I can’t not applaud Sharib Hashmi’s performance, who plays the role of Jayavant Kasinath “JK” Talpade, who is Bajpayee’s most trusted friend and work colleague. From a small uncredited role in Slumdog Millionaire, Hashmi has come a long-way and I genuinely believe he is an underrated actor. His comedic tete-a-tete discussion with Bajpayee, Ravindra Vijay, and Devadarshini Chetan gives us a few memorable moments of this series. I would like to give a loud shout-out to Ashlesha Thakur (Dhriti) and Vedant Sinha (Atharva). They deliver outstanding performances as Bajpayee and Priyamani’s kids. These young actors definitely have a bright future.
Coming to the technicalities, this series had three long shots (>5 mins) that can only be described as trademark shots by Raj & DK (the creators of the show). All three sequences are action sequences with more than 50 actors moving in a beautifully choreographed sequence, making it almost impossible for the viewer to not marvel at this cinematic brilliance. This brilliance has been captured by cinematographers Nigam Bomza, Azim Moollan, and Cameron Bryson. Additionally, I also loved the background score composed by Ketan Sodha, Sachin Sanghvi, and Divya Limbasia that complimented the series and its various moods throughout.
The civil war between LTTE and the Sri Lankan government has caused countless deaths over the years. Despite the horrific facts, the creators have handled the above conflict in a well-thought-out and sensitive manner. In Season 1, they had painted Pakistani terrorists as blatantly negative. However, in Season 2, the LTTE rebels are not portrayed as terrorists. Instead, the viewers are made to empathize with Raji and other LTTE rebels. They are portrayed as individuals who have had horrific experiences forcing them to choose a certain way of life. For this very reason, Samantha Akkineni in an interview said that she doesn’t think her character is an antagonist. This is why the writing in Season 2 has helped elevate the show. Additionally, I also appreciated how the show’s creators addressed the common stereotypes around South India. In one scene, Ravindra Vijay clarifies that there is no such thing as South Indian food because there are five states in South India and that South India is more than ‘Yenna Raskala’ and ‘thambi.’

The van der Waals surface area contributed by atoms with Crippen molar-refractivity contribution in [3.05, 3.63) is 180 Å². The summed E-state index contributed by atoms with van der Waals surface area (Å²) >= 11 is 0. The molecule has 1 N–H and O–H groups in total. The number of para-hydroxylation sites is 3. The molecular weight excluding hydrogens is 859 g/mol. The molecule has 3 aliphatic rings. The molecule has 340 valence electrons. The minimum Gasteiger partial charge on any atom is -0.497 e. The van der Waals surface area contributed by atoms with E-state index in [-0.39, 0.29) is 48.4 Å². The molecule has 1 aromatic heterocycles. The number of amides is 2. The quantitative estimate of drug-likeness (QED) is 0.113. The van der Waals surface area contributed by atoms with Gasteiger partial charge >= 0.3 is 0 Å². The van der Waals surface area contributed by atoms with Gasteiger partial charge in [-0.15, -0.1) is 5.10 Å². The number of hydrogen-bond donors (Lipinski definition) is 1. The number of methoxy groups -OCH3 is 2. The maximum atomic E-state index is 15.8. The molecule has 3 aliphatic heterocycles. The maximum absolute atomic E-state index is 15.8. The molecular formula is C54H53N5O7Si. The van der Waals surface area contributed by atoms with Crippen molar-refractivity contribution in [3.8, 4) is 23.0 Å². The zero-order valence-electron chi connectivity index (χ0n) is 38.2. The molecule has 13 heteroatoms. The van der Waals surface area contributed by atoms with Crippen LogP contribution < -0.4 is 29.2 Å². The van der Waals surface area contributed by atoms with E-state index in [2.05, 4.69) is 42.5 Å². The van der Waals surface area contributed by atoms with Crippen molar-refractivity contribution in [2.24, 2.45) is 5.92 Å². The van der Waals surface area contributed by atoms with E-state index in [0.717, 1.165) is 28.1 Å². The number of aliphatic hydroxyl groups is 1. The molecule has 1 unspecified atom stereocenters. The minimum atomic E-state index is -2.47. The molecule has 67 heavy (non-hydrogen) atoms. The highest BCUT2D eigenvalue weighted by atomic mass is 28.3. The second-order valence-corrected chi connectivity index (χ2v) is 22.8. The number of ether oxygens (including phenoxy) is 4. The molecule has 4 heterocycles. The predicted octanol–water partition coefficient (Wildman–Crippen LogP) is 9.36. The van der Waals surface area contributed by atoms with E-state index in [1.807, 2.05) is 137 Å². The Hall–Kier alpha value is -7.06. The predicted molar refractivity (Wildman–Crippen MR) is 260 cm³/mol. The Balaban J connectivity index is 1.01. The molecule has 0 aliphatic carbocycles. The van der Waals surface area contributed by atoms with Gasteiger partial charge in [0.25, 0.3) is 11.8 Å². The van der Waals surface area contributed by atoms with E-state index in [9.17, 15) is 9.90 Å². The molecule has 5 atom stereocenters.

Lastly, I also want to point out the subtle parallels between Raji’s past and Dhriti’s character development and how it represents the existing mindsets we find among Indian women today. Raji embodies the part of society that has accepted that patriarchy is a way of life. Raji doesn’t mind taking abuse from Indian men. She even says, “If women started speaking out, all the men would be in jail.” In contrast, Dhriti represents the progressive mindset of women. She doesn’t accept male patriarchal injustice and fights against it to make her voice heard. Dhriti tells her boyfriend, “Do din aur natak chalta, toh main tumhe F#$% you bolti aur move on hojati.”
To conclude – The Family Man (Season 2) is one of the most entertaining sequels of an Indian television series. The finale gives us a preview of the third season; I can’t wait to see what’s in store and devour Tiwari and JK’s comedic volleys back and forth.
Reviewed by Puneet Ruparel